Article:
The South African Bill of Rights, which is incorporated into the 1996 Constitution, explicitly provides that every person in South Africa has the right to access to sufficient food and water, and that the State shall respect, protect and fulfil the realization of these rights.

The Special Rapporteur also called the Council's attention to several situations of serious concern related to the right to food, especially in the Darfur region of Sudan, in the Democratic Republic of Congo, in countries in the Horn of Africa region and in North Korea.

Ziegler said that in the Darfur region of Sudan, violence is causing terrible human casualties and violations of the right to food, including the pillaging of crops, food and livestock, destruction of water points, the forced displacement of people from their lands and the disruption of food assistance.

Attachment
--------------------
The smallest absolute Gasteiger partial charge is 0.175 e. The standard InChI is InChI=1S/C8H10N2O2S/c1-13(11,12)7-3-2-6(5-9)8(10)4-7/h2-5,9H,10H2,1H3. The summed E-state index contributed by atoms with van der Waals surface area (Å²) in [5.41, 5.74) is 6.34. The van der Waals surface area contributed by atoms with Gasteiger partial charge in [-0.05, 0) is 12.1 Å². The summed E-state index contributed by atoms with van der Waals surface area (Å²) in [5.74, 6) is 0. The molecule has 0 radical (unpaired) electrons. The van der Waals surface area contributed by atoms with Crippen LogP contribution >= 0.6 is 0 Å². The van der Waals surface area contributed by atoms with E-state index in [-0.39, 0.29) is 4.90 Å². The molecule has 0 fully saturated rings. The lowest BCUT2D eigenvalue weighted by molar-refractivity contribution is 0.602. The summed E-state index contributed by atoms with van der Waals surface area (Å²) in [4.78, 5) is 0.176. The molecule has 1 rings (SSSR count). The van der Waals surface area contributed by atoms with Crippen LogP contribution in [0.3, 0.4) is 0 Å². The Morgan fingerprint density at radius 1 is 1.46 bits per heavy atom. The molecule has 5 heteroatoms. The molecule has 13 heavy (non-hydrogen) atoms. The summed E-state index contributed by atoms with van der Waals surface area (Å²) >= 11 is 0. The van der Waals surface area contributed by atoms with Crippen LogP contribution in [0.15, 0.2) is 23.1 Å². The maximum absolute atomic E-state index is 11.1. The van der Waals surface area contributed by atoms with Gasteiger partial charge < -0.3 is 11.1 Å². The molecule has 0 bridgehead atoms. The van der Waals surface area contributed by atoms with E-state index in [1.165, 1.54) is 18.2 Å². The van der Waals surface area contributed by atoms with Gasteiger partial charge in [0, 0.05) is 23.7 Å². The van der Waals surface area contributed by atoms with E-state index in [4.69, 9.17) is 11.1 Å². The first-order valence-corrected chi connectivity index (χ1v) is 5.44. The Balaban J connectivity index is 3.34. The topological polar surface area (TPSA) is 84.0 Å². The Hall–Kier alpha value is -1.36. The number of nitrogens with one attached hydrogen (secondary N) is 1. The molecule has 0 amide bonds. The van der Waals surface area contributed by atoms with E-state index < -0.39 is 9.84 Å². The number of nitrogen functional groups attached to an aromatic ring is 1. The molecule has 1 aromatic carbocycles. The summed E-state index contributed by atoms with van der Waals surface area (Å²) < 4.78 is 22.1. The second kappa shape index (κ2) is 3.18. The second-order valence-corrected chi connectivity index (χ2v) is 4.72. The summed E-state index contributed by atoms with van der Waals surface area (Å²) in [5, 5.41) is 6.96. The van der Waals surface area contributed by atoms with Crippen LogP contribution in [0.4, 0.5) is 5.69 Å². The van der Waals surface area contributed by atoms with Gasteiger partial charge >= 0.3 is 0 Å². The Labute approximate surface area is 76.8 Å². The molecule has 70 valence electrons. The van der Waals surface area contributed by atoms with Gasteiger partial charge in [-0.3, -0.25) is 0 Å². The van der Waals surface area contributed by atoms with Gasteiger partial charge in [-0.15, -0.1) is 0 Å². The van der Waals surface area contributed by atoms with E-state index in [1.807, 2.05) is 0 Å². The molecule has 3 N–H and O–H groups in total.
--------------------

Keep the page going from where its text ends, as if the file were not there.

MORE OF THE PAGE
The Special Rapporteur's report also focuses on the silent tragedy of children suffering and dying from hunger and malnutrition. About 5.6 million children die every year before they reach the age of five.

About one in every four children around the world is underweight for their age and more than 96% of low birth weight babies are born to underweight mothers in the developing world, reflecting a generational cycle of under- nutrition, the consequences of which are passed along to children by mothers who are themselves in poor health and undernourished.

Although there has been some recent progress in reducing global levels of malnutrition, the Special Rapporteur raised concerns that the Millennium Development Goal to halve the number of underweight children by 2015 will not be met.